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How to See Your Relationship in Terms of Important Core Values

Tree ringsPHIL: Last week we wrote about recognizing that each person is an individual with their own way of doing things, but of course, that brings up the question of what to do when differences arise in a relationship. It seems that there must be times when they are inevitably at odds. The tension in a relationship comes from some things being desirable and some not.

  • The sex is great but I can’t stand the step-kids.
  • I am passionate about my field and want to do a Ph.D. in it. The best work is being done at a university 2,000 miles away and they offered me a scholarship, but my partner has just been promoted and doesn’t want to move.
  • I can’t stand it when my partner spends without regard to the budget we’ve agreed on.

It is in the nature of language to be categorical, to say that a label either applies or not, and to expect yes or no answers. All black crows are birds. Not all crows are albino. (Or in the inelegant American construction: all crows are not albino.) Is this white bird a crow?

It’s too simplistic to file relationship differences into important or not. The answer could range from “I could let that go” to “that offends everything I believe in” and the latter end of the spectrum is what we call core values.

Maude and I have found that we share values at a very deep level about how we see the world and behave in it, and knowing that we have this in common allows us to avoid getting hung up on things of lesser importance – or to put it differently, to practice non-attachment.

So what is this shared belief and behavior of ours? It is a recognition of the equality of people. It is empathy – the ability to understand another person’s position. Perhaps it’s just the degree of empathy that we share, and if I were MLK or she was Mother Theresa, we’d be mismatched. I can also imagine that people can hold a view of other people in terms of differences, and they see roles and hierarchy at the core of how to behave in the world.

(I want to point out here that these two views of people being the same and people being different can be true at the same time. It is the trap of language, of black crows, that causes us to struggle with holding two contradictory ideas at once. It is like that drawing where we can see an old crone or a young girl, but never the two at once.)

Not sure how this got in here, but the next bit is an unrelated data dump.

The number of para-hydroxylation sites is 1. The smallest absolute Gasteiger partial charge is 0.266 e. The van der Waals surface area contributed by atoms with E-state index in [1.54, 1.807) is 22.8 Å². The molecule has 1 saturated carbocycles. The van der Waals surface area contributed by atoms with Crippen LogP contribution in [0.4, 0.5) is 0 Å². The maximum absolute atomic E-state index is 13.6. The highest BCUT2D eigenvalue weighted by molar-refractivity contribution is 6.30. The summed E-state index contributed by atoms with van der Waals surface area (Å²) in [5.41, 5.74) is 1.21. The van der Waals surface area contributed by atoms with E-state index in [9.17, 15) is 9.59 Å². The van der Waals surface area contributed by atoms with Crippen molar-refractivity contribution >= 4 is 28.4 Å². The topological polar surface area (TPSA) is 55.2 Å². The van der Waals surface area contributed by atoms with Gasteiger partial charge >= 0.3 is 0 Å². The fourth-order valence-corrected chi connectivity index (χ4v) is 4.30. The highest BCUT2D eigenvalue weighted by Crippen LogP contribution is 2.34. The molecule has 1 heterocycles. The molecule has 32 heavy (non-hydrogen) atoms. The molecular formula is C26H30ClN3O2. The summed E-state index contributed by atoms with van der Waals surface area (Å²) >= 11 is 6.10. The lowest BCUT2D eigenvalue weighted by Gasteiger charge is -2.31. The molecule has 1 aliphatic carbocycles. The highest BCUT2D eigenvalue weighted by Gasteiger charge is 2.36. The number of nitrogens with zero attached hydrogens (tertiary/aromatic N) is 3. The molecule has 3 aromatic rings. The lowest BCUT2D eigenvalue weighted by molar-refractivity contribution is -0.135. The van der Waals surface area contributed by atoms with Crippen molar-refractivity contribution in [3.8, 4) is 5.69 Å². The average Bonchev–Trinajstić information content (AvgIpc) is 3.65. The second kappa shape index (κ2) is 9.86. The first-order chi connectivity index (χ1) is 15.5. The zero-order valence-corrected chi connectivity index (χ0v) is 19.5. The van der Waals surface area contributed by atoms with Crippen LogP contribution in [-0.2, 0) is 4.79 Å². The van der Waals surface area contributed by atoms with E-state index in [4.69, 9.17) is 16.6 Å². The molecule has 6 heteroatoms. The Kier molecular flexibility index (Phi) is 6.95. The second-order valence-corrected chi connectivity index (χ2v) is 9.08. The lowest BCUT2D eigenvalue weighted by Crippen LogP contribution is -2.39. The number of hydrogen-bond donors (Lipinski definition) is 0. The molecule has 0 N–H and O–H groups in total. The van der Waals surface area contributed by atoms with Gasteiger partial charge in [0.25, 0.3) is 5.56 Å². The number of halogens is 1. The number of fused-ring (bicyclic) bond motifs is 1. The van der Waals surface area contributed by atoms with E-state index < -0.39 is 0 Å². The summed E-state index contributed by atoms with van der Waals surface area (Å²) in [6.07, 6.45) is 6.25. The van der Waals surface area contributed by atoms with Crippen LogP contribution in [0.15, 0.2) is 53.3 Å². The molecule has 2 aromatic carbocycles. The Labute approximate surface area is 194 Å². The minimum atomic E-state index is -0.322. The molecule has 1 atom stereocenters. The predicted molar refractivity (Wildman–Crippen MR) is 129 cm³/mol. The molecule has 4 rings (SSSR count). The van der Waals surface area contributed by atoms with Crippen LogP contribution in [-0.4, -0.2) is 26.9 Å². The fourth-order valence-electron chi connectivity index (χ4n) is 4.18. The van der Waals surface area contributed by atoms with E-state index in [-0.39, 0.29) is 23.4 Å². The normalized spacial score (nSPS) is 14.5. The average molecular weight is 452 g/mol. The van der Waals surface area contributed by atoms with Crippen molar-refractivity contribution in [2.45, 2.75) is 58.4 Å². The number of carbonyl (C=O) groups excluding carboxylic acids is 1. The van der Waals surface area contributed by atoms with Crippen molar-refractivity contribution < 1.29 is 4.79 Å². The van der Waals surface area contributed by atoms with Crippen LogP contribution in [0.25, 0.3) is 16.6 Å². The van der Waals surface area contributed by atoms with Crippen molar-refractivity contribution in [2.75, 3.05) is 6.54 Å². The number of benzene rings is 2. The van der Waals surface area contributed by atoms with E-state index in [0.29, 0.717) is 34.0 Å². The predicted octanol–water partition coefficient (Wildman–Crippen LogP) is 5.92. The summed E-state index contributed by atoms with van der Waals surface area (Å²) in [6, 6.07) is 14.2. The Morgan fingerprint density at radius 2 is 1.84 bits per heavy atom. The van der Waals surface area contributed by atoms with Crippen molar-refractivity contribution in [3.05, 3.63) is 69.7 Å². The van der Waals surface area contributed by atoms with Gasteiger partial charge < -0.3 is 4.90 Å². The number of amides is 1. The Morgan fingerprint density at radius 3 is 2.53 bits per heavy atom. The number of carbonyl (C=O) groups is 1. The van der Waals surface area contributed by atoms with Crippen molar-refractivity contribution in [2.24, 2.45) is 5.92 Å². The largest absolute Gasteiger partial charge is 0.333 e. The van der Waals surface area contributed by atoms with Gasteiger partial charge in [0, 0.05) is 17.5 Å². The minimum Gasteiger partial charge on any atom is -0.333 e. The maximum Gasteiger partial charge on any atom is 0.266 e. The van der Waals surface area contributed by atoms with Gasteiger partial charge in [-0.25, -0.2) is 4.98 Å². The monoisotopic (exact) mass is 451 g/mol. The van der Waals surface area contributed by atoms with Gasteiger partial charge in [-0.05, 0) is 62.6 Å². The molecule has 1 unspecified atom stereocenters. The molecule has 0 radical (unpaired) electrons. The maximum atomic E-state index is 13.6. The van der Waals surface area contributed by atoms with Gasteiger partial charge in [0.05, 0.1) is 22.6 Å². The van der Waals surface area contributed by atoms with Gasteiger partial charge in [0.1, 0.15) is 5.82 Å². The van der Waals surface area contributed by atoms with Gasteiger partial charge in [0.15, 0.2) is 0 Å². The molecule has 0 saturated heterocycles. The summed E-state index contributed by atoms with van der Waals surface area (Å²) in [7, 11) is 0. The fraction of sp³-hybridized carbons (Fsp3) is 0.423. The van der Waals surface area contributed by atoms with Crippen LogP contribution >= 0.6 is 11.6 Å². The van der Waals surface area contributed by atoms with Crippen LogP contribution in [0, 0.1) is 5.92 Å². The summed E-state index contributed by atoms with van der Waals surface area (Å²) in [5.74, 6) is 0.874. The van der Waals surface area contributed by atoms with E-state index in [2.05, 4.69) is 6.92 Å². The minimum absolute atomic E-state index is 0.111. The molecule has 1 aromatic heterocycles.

All of this has been a very analytical view of the values that Maude and I share, but discovering what our core values are came about in exactly the opposite way. We observed a growing comfort and ease between us. We saw how each of us behaved in a variety of situations. We grew to trust in the other person. All of this led to the sense that we have the same core values, although it took some thinking before we were able to describe what they were.

The core values I have talked about could be called ethical ones, but there is another type of value, and that is the way you like to lead your life and the things that are important to you. They might be academic, physical or artistic. It might be whether to have children, whether to be nomadic, whether to follow a dream.

When you and your partner disagree on these, it can be difficult to make them match. Perhaps you can dive deeper and deeper into your desires and look for underlying agreement with your partner, because somewhere in Maslow’s hierarchy of needs there must some commonality, but this may well be at the cost of letting go of some part of you, your identity, your reason for being on this earth. Maude and I are lucky in not having such incompatible desires, or perhaps it’s that we have each lived long enough to have scratched those itches.

So all of this is to invite you to dive deep into exploring what you want and what you need. It is a difficult exercise for me, and I think for many people, because so much of how we behave is with others in mind. We act for approval and to fit in, and we do this so instinctively that we don’t see it. This is not necessarily a bad thing because shared norms are the basis for a stable society, but this is not where you find yourself. I’m not suggesting that you have a license to run riot; to be your own person and be at peace requires scrupulous behavior. As Dylan said, “To live outside the law, you must be honest.”

MAUDE: We have shared how vital it is to a peaceful loving relationship to respect and value the unique individuality of each other, and to appreciate the enrichment these differences bring to each of you. In order to truly understand and practice this kind of appreciation, you must look at another vital area, core values.

In all intimate relationships it is necessary to have matching basic core values, the ones that are the foundation of how you live your life. This is less important in more casual relationships, but is paramount when sharing the deepest parts of your being with someone. For that kind of sharing, deep trust is necessary.